Devastating documentary chronicles the AIDS epidemic in the gay community from its beginnings in San Francisco. Plays out almost like a war doc, using personal stories to create a look at the front lines of the battle against AIDS with great reverence and dignity.
I expected this to be distressing and depressing, and yes, there is a fair measure of that. But overwhelmingly it is a film of hope, humanity, self sacrifice and love. The candid memories of the survivors are exceptional...
I think the most profound thing that affected me while watching this documentary was the fact that I barely moved, noticing that it was hard to breathe at times. This incredibly sad yet powerfully uplifting story of the HIV/AIDS epidemic in the 1980s is must-watch material for everybody, gay or straight, to truly understand the breadth of this illness and how it affected a select group of people. Incredible work.
Beautifully put together documentary on the impact that AIDS had in San Francisco gay community in the late 70s. Together with the TV Movie And The Band Played On, you get a pretty good picture of what really went on, how people cope with fear of the unknown, and how the human being has a marvellous capacity of surviving to grief and helping the other to do so.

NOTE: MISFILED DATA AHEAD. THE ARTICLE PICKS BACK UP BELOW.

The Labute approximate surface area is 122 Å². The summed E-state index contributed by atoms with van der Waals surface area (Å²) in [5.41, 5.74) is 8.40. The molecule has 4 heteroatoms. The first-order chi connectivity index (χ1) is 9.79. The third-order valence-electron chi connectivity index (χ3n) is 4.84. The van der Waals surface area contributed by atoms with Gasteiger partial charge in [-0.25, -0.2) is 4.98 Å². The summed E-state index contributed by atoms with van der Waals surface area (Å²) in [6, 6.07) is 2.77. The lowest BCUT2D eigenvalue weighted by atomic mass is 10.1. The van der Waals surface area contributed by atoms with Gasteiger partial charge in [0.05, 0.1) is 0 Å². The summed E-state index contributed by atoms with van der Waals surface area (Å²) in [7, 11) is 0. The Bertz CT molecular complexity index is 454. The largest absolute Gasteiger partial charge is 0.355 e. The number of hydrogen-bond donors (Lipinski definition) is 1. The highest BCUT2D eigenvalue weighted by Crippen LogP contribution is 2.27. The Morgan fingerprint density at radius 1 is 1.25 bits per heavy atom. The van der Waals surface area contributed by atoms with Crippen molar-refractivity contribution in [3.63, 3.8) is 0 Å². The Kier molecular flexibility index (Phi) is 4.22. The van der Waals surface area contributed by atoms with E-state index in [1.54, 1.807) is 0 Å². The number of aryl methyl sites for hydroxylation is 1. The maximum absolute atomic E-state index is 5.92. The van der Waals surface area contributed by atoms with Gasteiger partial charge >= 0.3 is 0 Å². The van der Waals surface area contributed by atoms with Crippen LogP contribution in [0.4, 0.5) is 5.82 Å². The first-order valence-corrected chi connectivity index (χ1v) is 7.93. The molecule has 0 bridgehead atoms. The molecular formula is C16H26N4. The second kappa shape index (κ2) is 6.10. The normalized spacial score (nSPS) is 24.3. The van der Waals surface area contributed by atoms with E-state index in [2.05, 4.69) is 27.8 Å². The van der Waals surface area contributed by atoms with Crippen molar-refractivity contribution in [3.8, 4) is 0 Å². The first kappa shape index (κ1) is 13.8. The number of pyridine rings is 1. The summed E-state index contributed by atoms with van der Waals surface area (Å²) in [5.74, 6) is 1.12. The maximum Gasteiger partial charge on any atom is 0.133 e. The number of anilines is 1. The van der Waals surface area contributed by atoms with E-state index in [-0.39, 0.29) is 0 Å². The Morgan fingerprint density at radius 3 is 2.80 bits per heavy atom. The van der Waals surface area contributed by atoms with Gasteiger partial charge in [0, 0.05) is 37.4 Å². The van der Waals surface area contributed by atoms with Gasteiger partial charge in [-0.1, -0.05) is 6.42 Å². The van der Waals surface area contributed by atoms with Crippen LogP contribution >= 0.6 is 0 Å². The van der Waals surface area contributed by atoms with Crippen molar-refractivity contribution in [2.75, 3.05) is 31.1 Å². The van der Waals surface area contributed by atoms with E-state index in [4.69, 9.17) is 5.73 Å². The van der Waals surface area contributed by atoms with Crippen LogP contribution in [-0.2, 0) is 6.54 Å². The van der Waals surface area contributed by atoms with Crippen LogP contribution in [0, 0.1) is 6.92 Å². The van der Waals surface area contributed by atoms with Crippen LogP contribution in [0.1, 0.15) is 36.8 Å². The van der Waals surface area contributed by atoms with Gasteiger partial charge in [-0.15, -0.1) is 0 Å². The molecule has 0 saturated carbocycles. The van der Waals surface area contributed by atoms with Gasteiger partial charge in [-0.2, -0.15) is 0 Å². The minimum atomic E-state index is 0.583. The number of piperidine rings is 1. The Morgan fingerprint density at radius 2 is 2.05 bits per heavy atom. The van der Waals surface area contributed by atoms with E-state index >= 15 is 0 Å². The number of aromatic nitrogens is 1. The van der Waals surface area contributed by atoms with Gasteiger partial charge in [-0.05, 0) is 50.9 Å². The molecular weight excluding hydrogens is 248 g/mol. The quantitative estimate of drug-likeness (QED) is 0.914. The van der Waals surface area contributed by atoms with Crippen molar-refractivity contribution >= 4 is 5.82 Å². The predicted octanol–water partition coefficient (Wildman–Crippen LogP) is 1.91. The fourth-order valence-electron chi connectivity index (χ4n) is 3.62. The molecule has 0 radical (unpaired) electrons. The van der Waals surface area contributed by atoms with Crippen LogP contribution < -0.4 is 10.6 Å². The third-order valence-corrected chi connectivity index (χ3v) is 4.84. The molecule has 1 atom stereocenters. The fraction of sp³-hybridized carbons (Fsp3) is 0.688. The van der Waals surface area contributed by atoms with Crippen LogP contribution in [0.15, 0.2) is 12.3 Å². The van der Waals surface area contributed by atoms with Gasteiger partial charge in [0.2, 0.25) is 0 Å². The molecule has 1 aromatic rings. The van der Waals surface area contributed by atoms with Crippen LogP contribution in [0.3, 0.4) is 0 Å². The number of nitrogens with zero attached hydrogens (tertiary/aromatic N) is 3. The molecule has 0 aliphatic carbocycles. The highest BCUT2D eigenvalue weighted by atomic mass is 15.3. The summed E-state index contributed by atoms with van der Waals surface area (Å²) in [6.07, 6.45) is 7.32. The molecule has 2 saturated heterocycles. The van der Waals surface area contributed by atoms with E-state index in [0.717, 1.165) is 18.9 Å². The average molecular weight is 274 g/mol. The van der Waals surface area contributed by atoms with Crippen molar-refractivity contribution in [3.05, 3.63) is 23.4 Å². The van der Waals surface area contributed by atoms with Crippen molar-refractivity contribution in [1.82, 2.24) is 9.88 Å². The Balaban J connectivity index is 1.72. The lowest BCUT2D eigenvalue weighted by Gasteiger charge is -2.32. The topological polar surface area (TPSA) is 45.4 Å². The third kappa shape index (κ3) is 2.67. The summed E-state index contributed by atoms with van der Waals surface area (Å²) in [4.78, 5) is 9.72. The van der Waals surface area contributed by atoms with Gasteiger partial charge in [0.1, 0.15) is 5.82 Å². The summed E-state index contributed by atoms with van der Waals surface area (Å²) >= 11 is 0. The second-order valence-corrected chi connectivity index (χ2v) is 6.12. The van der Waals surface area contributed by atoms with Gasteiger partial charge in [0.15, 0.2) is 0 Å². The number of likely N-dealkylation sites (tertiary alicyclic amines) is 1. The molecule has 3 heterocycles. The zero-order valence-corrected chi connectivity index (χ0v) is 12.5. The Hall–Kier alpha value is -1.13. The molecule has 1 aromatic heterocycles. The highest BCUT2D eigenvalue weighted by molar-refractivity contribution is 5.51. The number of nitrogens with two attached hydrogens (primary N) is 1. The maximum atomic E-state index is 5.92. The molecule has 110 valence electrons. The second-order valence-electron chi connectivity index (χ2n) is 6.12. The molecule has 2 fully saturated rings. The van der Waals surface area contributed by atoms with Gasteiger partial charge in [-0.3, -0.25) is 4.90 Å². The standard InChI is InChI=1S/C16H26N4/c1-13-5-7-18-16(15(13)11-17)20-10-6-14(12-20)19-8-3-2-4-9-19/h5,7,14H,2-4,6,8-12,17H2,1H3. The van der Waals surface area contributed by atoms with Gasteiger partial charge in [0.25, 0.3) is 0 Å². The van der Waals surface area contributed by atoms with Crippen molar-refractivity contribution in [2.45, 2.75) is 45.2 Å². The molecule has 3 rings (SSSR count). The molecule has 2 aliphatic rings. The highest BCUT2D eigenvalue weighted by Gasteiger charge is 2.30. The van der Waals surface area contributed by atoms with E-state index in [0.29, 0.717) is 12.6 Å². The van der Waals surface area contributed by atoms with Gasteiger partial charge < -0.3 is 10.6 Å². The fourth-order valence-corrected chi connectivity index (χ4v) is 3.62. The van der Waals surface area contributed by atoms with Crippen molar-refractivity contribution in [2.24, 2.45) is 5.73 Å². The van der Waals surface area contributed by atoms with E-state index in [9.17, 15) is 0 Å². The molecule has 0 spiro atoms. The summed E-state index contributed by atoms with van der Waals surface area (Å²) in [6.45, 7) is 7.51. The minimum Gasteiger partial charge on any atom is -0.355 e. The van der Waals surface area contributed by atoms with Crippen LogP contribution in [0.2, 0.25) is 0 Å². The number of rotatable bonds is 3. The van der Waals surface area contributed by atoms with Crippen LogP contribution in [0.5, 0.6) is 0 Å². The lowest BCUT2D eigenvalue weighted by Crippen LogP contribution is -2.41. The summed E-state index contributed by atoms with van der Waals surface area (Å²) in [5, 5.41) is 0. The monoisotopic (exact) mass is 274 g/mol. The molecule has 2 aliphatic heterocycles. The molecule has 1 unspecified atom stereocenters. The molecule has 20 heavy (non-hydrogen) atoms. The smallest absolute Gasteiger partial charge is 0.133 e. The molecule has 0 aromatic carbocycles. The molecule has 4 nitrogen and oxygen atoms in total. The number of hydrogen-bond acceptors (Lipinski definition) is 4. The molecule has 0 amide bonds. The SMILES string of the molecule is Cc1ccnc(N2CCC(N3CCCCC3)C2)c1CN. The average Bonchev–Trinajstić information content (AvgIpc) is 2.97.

A loving and heartbreaking documentary about how the AIDS epidemic impacted the gay community in San Francisco. The film's narrow focus on the lives of half a dozen or so interviewees yields a universal message of hope and compassion in the face of devastating tragedy.
War takes many forms. Weissman and Weber delve into a generation consumed and lost on the battlefields of a health epidemic. I was too young to understand the happenings of that time, though I remember the nightly news stories. Decades later, I respond to these personal stories w/ a touch of incredulity that it happened in my lifetime. Touching and informative. (And I remember Guy the flower man from my SF years)!
Saw this at the Berlinale - it was really a moving piece, partially as a result of my personal life (born and raised in San Francisco, spent formative years volunteering at HIV-related community orgs), but also because of the impressive stories and images weaved together by Weissman. This film makes me sad through its study of life and death, but proud of my city and the community that survived these painful years.